the deflection is made up of two components; bending deflection and shear deflection.
However the maximum height for an efficient rigid frame system is approximately 30
stories after which the required beam stiffness and column stiffness to limit the
deflection due to shear racking starts becoming excessive.

2.2.2 Braced frame structures

A braced frame attempts to improve upon the efficiency of a rigid frame by virtually
eliminating the large moment transfer of columns and beams. This is achieved by
adding diagonals to the frame and hence triangulating the frame and therefore

allowing the applied horizontal forces to be resisted by direct axial forces. The
stiffness of the braced frames therefore is directly related to the axial stiffness of the
diagonals and column. But the disadvantage of braced frames is the architectural
constraints and aesthetics.

The efficiency of bracing, in being able to produce a laterally very stiff structure for a
minimum of additional material, makes in an economical structural form for any
height of building, up to the very tallest. An additional advantage of fully triangulated
bracing is that the girders usually participate only minimally in the lateral bracing
action; consequently, the floor framing design is independent of its level in the
structure and, therefore, can be repetitive up the height of the building with obvious
economy inn design and fabrication.

The location of braced frame is normally limited to the central core areas or the
perimeter facade. The latter is becoming less and less popular as clients demand
greater structural free facade to take advantage of the views. Braced frames within the
core areas are more practical however the stiffness is more limiting due to the reduced
size of the frame. Similar to the rigid frames the stiffness of the braced frame can be
broken into the two components.
Flexural deformation due to the axial extension and shortening of the columns
Shear deformation due to the axial deformation of the chord members

2.2.3 Infilled-framed structures

In many countries infilled frames are the most usual form of construction for tall
buildings of up to 30 stories in height. Columns and girder framing of reinforced
concrete, or sometimes steel, is infilled by panels of brickwork, blockwork, or cast-in-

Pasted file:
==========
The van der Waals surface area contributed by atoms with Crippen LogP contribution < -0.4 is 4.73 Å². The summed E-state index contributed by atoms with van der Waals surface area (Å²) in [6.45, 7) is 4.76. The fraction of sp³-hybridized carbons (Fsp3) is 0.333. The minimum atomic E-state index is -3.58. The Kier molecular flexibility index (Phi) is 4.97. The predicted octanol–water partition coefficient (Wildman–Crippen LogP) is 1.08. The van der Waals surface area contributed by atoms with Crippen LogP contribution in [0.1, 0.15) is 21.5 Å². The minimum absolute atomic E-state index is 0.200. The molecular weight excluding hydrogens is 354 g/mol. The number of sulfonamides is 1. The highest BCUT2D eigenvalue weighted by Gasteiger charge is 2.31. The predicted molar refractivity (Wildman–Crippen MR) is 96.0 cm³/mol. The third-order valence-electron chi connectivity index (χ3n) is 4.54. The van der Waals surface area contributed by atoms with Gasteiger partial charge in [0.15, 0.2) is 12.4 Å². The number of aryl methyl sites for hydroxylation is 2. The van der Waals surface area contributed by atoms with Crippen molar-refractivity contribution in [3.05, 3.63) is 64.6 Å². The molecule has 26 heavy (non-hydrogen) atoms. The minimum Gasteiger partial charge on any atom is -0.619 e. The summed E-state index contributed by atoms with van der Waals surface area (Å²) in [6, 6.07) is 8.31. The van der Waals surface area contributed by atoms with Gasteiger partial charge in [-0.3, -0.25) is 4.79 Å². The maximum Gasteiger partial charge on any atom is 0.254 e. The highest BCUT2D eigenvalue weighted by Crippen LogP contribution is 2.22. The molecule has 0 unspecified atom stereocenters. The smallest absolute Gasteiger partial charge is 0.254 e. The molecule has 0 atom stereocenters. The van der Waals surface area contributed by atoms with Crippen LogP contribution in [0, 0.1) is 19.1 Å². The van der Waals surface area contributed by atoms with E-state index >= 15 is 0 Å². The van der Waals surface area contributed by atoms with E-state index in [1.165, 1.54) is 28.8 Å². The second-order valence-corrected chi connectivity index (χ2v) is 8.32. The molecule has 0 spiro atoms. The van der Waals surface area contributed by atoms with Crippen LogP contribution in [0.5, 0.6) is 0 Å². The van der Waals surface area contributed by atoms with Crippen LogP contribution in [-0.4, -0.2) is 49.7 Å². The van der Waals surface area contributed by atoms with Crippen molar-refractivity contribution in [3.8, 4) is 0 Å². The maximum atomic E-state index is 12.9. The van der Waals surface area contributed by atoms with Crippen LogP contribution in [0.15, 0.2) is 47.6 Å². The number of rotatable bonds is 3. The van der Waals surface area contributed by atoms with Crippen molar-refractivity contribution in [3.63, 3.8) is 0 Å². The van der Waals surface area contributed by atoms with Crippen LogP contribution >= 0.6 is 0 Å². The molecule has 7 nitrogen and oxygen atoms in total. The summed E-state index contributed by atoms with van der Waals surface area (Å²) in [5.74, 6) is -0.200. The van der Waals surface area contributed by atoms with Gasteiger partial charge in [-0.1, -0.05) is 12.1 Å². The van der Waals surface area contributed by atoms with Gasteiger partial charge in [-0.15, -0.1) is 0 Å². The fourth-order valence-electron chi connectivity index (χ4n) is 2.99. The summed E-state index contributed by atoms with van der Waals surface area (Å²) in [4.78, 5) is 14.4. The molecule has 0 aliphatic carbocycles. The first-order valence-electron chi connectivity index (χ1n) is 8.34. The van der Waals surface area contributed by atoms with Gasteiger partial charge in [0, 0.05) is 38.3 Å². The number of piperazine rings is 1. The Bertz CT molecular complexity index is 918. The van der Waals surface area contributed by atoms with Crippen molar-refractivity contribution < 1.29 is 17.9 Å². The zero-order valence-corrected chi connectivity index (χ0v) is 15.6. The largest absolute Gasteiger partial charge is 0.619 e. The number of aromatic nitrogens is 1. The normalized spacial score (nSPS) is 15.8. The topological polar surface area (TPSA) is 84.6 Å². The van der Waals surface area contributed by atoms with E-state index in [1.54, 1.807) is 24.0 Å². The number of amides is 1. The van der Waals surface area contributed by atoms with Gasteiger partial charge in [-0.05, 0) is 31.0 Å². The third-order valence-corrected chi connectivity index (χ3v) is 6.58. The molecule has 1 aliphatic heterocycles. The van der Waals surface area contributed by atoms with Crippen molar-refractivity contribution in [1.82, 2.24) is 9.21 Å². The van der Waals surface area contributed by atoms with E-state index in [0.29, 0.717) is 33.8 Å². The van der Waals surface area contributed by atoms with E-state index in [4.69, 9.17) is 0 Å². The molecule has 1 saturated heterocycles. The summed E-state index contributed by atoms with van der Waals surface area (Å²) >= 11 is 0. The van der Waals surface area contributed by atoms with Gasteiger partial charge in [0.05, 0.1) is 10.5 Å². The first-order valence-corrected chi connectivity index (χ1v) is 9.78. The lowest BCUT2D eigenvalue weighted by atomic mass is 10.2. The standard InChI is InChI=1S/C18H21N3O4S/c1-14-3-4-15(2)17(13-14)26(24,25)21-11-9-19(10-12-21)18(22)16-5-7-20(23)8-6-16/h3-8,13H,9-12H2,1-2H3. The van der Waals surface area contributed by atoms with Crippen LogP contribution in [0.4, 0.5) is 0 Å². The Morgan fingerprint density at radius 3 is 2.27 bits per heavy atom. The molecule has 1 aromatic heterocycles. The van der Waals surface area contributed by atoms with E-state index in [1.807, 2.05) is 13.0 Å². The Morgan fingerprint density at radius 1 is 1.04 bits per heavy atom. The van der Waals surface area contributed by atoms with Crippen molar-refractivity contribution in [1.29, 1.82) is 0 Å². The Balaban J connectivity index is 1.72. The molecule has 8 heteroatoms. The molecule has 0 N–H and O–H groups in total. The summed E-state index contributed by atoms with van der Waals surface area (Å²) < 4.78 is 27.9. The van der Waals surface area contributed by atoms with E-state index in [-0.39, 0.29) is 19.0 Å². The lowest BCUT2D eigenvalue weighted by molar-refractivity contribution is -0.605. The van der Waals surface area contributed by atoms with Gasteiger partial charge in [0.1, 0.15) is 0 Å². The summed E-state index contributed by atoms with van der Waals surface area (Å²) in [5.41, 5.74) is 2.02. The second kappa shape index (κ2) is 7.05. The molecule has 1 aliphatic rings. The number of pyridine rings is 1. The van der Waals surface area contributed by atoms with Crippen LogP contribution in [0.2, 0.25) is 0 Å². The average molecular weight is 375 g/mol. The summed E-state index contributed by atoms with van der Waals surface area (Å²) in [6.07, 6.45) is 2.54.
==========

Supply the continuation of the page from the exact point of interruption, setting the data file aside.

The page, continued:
place concrete.

When an infilled frame is subjected to lateral loading, the infill behaves effectively as
a strut along its compression diagonal to brace the frame. Because the infills serve
also as external walls or internal partitions, the system is an economical way of
stiffening and strengthening the structure.

The complex interactive behaviour of the infill in the frame, and the rather random
quality of masonry, has made it difficult to predict with accuracy the stiffness and
strength of an infills frame. Because of the fear of the unwitting removal of bracing
infills at some time in the life of the building, the use of the infills for bracing tall
buildings has mainly been supplementary to the rigid-frame action of concrete frames.

2.2.4 Flat-plate, flat-slab and columns structures

In a flat plate system, the floor consists of a concrete slab of uniform thickness which
frames directly into columns. Two way flat slabs make use of either capitals in
columns or drop panels in slab or both. This is the simplest and most logical structural
form, which consists of uniform slabs from 125 to 200mm thickness, connected
rigidly to supporting columns. This system, which is essentially of reinforced
concrete, is very economical in having a flat soffit requiring simple formwork where
the soffit can be used as the ceiling. This structural form arrangement is shown in
figure 2.4 and figure 2.5 with drop panels and without drop panels in slab.

Figure 2.4 - Flat slabs with drop panels and shear walls

Figure 2.5 - Flat slabs without drop panels

2.2.5 Shear wall structures
Concrete or masonry continuous vertical walls may serve both architecturally as
partitions and structurally to resist gravity and lateral loading. Their very high in-plane
stiffness and strength makes them ideally suited for bracing tall buildings. In a shear
wall structure, such walls are entirely responsible for the lateral load resistance of the
building. They act as vertical cantilevers in the form of separate planner walls, and as
nonplanar assemblies of connected walls around elevator, stair, and service shafts.
Because they are much stiffer horizontally than rigid frames, shear wall structures can
be economical up to about 35 stories.